Molecular Neurobiology

, Volume 53, Issue 10, pp 7028–7036 | Cite as

GSK-3β inhibitor TWS119 attenuates rtPA-induced hemorrhagic transformation and activates the Wnt/β-catenin signaling pathway after acute ischemic stroke in rats

  • Wei Wang
  • Mingchang Li
  • Yuefei Wang
  • Qian Li
  • Gang Deng
  • Jieru Wan
  • Qingwu Yang
  • Qianxue Chen
  • Jian Wang


Hemorrhagic transformation (HT) is a devastating complication for patients with acute ischemic stroke who are treated with tissue plasminogen activator (tPA). It is associated with high morbidity and mortality, but no effective treatments are currently available to reduce HT risk. Therefore, methods to prevent HT are urgently needed. In this study, we used TWS119, an inhibitor of glycogen synthase kinase 3β (GSK-3β), to evaluate the role of the Wnt/β-catenin signaling pathway in recombinant tPA (rtPA)-induced HT. Sprague–Dawley rats were subjected to a middle cerebral artery occlusion (MCAO) model of ischemic stroke and then were administered rtPA, rtPA combined with TWS119, or vehicle at 4 h. The animals were sacrificed 24 h after infarct induction. Rats treated with rtPA showed evident HT, had more severe neurologic deficit, brain edema, and blood–brain barrier breakdown, and had larger infarction volume than did the vehicle group. Rats treated with TWS119 had significantly improved outcomes compared with those of rats treated with rtPA alone. In addition, Western blot analysis showed that TWS119 increased the protein expression of β-catenin, claudin-3, and ZO-1 while suppressing the expression of GSK-3β. These results suggest that TWS119 reduces rtPA-induced HT and attenuates blood–brain barrier disruption, possibly through activation of the Wnt/β-catenin signaling pathway. This study provides a potential therapeutic strategy to prevent tPA-induced HT after acute ischemic stroke.


TWS119 rtPA Hemorrhagic transformation Wnt/β-catenin signaling pathway Ischemic stroke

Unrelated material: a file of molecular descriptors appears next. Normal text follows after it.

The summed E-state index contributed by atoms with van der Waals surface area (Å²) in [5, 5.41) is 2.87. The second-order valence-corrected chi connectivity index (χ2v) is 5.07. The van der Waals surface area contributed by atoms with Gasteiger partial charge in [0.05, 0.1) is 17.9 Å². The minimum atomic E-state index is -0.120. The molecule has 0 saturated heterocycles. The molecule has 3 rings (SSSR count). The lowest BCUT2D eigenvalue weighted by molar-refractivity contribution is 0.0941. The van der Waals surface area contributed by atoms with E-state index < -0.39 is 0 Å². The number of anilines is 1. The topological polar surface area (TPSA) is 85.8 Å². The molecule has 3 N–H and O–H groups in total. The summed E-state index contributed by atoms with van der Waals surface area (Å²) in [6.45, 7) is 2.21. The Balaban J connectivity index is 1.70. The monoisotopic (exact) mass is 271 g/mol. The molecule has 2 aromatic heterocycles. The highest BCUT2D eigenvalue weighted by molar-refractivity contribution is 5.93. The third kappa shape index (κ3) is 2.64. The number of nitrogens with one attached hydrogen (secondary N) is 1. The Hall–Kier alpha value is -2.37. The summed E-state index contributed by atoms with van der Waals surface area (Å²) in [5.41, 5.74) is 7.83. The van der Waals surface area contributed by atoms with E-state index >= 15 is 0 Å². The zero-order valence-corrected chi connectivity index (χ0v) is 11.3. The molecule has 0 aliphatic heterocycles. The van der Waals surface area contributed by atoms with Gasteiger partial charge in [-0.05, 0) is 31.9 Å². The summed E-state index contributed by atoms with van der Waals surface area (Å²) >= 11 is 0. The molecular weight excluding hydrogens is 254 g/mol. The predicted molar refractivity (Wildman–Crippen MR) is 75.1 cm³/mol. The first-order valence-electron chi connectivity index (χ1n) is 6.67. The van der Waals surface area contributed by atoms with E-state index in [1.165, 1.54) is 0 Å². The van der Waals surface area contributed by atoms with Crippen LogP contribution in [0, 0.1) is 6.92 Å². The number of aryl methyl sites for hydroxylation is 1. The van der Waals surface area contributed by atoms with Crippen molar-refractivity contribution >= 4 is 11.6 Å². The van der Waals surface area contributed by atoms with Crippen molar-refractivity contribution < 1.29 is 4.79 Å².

This work was supported by grants from the National Natural Science Foundation of China (81171112, 81371272 to M.C.L., 81372683 to Q.X.C.) and grants from the National Institutes of Health (R01NS078026, R01AT007317 to J. W.). We thank Jiarui Wang and Claire Levine, MS, ELS, for assistance with the manuscript preparation.

Compliance with Ethical Standards

All protocols used in this study were approved by the Institutional Animal Care and Use Committee at Wuhan University.

Conflict of Interest

The authors declare that they have no competing interests.


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Copyright information

© Springer Science+Business Media New York 2016

Authors and Affiliations

  • Wei Wang
    • 1
  • Mingchang Li
    • 1
  • Yuefei Wang
    • 1
  • Qian Li
    • 2
  • Gang Deng
    • 1
  • Jieru Wan
    • 2
  • Qingwu Yang
    • 3
  • Qianxue Chen
    • 1
  • Jian Wang
    • 2
  1. 1.Department of NeurosurgeryRenmin Hospital of Wuhan UniversityWuhanChina
  2. 2.Department of Anesthesiology and Critical Care MedicineThe Johns Hopkins University School of MedicineBaltimoreUSA
  3. 3.Department of NeurologyXinqiao Hospital, Third Military Medical UniversityChongqingChina

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